Story by: Billy Bambrough
Bitcoin has been struggling recently after a period of stability, suddenly moving sharply lower at the end of last month.
The bitcoin price, which is still up more than double from where it began the year, fell from its recent plateau of around $10,000 per bitcoin to just above $8,000 in a move widely put down to the lackluster performance of the hotly-anticipated Bakkt bitcoin and cryptocurrency platform.
Now, new data has suggested the slump in the bitcoin price might be more to do with the “coming of age” of bitcoin and cryptocurrency markets–with exciting new competitors distracting investors from the long-time crypto poster-boy.
Bitcoin, cryptocurrency and financial markets research company Indexica has found that bitcoin’s strongest predictive measure was its “quotability,” it was first reported by Bloomberg, a financial newswire–meaning traders are treating it like any other investment asset and showing bitcoin is most often being talked about in conjunction with more traditional currencies.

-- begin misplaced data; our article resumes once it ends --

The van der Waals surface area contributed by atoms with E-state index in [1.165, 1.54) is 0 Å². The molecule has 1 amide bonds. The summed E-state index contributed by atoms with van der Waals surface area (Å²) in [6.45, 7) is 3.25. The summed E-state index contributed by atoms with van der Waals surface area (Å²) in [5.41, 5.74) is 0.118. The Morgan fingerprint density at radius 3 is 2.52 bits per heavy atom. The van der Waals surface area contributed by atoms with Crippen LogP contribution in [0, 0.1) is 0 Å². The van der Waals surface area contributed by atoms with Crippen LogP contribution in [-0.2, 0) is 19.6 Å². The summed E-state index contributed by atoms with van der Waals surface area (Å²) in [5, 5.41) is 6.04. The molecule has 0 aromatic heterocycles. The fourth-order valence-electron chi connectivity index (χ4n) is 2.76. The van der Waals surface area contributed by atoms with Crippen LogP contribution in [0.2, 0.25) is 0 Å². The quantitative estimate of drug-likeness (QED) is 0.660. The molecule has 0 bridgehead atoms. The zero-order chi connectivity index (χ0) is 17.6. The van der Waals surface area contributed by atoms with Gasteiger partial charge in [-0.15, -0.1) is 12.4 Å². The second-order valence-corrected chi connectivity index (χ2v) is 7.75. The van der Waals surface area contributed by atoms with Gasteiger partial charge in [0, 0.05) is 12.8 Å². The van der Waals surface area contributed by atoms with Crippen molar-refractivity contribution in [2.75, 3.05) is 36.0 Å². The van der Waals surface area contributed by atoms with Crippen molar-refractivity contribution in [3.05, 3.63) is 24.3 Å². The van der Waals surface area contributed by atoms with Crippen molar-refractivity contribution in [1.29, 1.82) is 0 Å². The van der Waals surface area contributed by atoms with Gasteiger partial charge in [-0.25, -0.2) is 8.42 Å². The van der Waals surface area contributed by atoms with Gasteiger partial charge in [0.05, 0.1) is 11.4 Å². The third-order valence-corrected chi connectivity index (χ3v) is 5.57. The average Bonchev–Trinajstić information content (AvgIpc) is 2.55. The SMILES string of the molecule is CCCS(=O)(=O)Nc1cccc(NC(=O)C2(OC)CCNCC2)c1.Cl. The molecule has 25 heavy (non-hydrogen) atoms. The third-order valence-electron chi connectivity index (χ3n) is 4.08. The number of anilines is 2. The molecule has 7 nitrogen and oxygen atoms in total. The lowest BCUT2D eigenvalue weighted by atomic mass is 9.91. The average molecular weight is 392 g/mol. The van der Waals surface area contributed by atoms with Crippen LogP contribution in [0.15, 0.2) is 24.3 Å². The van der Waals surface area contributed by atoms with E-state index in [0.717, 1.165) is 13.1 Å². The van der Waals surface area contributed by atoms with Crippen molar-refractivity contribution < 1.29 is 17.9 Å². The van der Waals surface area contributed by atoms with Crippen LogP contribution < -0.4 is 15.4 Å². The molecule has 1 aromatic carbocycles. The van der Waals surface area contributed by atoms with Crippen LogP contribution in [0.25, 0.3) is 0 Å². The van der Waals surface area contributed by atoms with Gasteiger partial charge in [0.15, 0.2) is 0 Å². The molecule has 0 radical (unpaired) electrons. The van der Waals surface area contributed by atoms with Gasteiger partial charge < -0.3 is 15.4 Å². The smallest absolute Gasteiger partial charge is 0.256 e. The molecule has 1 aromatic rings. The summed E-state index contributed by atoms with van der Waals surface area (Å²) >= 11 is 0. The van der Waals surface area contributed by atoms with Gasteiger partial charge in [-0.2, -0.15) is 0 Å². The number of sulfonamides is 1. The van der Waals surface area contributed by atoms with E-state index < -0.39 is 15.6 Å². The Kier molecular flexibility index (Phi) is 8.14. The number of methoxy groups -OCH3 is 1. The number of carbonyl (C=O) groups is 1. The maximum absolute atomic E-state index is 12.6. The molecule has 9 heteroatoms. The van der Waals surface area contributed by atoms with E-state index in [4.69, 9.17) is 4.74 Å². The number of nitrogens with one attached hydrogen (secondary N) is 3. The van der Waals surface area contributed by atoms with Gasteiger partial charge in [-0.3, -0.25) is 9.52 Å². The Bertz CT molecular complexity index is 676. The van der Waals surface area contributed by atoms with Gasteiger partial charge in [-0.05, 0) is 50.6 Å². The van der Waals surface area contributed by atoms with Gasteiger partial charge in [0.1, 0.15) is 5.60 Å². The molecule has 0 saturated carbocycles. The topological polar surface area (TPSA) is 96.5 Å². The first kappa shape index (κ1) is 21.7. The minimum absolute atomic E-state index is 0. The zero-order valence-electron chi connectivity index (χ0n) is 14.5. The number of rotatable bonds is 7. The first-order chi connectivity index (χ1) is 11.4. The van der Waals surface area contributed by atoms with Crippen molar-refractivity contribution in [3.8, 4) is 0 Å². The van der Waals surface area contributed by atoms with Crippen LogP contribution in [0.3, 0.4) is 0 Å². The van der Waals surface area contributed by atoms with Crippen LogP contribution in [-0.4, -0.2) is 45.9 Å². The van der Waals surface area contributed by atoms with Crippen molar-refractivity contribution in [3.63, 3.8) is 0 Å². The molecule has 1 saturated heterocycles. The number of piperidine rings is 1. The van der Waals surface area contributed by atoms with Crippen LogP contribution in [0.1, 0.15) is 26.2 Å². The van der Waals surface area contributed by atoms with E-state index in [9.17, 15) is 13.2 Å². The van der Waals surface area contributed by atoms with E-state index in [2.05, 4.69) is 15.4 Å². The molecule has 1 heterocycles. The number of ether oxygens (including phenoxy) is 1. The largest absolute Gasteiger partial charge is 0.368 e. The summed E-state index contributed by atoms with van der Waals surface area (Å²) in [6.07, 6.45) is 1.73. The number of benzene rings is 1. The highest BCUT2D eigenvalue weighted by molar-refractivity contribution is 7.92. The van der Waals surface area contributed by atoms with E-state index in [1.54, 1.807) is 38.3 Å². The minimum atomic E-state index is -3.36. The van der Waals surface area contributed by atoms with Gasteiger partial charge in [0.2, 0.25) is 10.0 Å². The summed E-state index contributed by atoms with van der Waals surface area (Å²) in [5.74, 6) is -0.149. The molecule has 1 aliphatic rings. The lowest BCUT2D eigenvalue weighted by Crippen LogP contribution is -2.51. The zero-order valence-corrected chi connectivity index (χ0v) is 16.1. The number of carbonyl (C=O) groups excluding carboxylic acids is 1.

“Now that bitcoin is a big kid, anything can make it move, just like anything can make gold or a G-10 currency move,” said Zak Selbert, chief executive of Indexica told Bloomberg, adding bitcoin’s sensitivity to new competitors such as Facebook’s troubled libra project and Mastercard’s partnership with R3 demonstrates the industry’s maturity.
“Bitcoin is part of the financial landscape in a very intertwined and mature way.”
Many bitcoin and cryptocurrency watchers had hoped that bitcoin’s reputation as “digital gold” would mean it began acting as a so-called safe haven asset, with investors buying into bitcoin at times of political and economic uncertainty.
This appeared to happen earlier this year, until the bitcoin price moved sharply lower as gold and the Japanese yen, two traditional safe havens, climbed.
Meanwhile, some have suggested bitcoin’s recent bounce back over $8,000 earlier this week was due to the U.S. Federal Reserve’s plans to pump cash into the financial market to boost bank balance sheets and drive inflation.
“We know that [Fed easing] has historically helped bitcoin,” Joe DiPasquale, chief executive of the bitcoin and cryptocurrency investment firm BitBull Capital, told bitcoin industry news site Coindesk.
Original story: https://tinyurl.com/y3uj5nxlby